Tuesday, June 18, 2024

Rachel's Poison Pill


It is my will if any...of my said children shall attempt by resorting to the courts of law to set aside or change any of the provisions of this will, they...shall be...cut off from receiving any part or parcel of my estate and the share or shares of the one or ones who shall attempt to destroy this will or any of its provisions shall go to the one or ones who do not in equal proportions share and share alike.

When Rachel Metzger drew up her will in 1893, she had a delicate balance to maintain. While she was mother of seven of Joseph Metzger's children—six of whom were still living—she was also the mother of an older child by her first marriage. That older half-sister of the Metzger siblings was Mary Houck, by then married to William Bell and a mother in her own right. Perhaps hoping to protect the interests of this only half-sibling of the Metzger household, Rachel felt the need to add what in legal parlance is sometimes dubbed a "poison pill."

In her will, Rachel had originally bequeathed one thousand dollars cash to her eldest child, Mary—an amount equivalent to nearly $35,000 in today's money. Perhaps after the Panic of 1893 and the Depression it ushered in to the American economy, Rachel changed her mind about what she wished to leave as a legacy to her firstborn child. Two years afterwards, as the Depression still wore on, she added a codicil to her original testament, modifying what she was granting to Mary. The new provision granted Mary one half of one share in her mother's estate—which included a three hundred acre farm in Knox County, Ohio—rather than a simple cash payout.

There are likely many ways to read between the lines of this one vignette in the ongoing saga of the Metzger family. Of course, every one of those legatees are now long gone, so there is no way to ask them what the dynamics might have been between Mary and the rest of Rachel's children. But it is quite evident that Rachel sensed some uneasiness in the relationship between some members of her blended family, and sought to diffuse such tensions in case they played out in a battle for the inheritance after her passing.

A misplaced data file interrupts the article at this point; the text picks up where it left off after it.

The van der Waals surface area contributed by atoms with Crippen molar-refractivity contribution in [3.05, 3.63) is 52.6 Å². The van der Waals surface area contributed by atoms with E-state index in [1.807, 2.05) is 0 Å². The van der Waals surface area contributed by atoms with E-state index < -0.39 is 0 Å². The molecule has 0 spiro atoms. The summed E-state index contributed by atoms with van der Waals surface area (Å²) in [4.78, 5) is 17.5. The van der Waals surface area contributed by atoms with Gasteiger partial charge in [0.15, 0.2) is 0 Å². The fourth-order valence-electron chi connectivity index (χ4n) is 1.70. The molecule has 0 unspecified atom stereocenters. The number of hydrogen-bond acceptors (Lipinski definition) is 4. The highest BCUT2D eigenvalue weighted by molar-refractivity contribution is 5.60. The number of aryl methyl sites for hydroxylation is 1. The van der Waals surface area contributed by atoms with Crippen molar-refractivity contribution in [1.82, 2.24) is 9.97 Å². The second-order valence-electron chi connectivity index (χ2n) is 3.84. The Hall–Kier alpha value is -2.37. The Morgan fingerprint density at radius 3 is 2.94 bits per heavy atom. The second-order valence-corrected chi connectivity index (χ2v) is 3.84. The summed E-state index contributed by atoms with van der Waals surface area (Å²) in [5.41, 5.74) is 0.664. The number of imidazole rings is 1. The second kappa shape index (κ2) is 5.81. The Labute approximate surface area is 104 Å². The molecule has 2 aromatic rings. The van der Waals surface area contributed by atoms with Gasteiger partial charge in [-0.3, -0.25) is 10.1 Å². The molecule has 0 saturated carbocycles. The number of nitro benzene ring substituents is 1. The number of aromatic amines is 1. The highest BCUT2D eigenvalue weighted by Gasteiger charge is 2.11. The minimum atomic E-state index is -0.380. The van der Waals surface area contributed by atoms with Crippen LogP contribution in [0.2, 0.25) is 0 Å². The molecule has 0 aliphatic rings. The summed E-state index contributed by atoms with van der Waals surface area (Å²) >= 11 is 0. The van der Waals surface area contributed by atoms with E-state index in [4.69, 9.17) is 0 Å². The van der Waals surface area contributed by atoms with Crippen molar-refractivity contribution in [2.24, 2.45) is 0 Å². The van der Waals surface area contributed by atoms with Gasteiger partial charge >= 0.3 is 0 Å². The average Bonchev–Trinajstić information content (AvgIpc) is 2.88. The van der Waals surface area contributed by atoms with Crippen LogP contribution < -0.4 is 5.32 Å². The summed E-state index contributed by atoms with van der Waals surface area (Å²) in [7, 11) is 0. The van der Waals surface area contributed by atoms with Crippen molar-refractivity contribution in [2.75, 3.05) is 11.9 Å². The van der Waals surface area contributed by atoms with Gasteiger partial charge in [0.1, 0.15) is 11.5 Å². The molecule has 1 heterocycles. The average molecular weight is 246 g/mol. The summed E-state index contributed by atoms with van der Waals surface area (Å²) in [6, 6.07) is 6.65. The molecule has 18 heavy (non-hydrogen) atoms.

This uneasiness set the stage for me when I turned to consider what became of Rachel's husband's property after his passing in 1885. Unlike Rachel, Joseph apparently had not prepared a will which included provisions to quell any sibling squabbles. In fact, he didn't prepare any will at all. That, however, doesn't leave us without any guidance in determining what became of Joseph's property. And it is in those other court records that we may spot a prequel to the scene Rachel anticipated at the reading of her own will. Tomorrow, we'll take a look at what shreds of information can be found about Joseph's property after his death.

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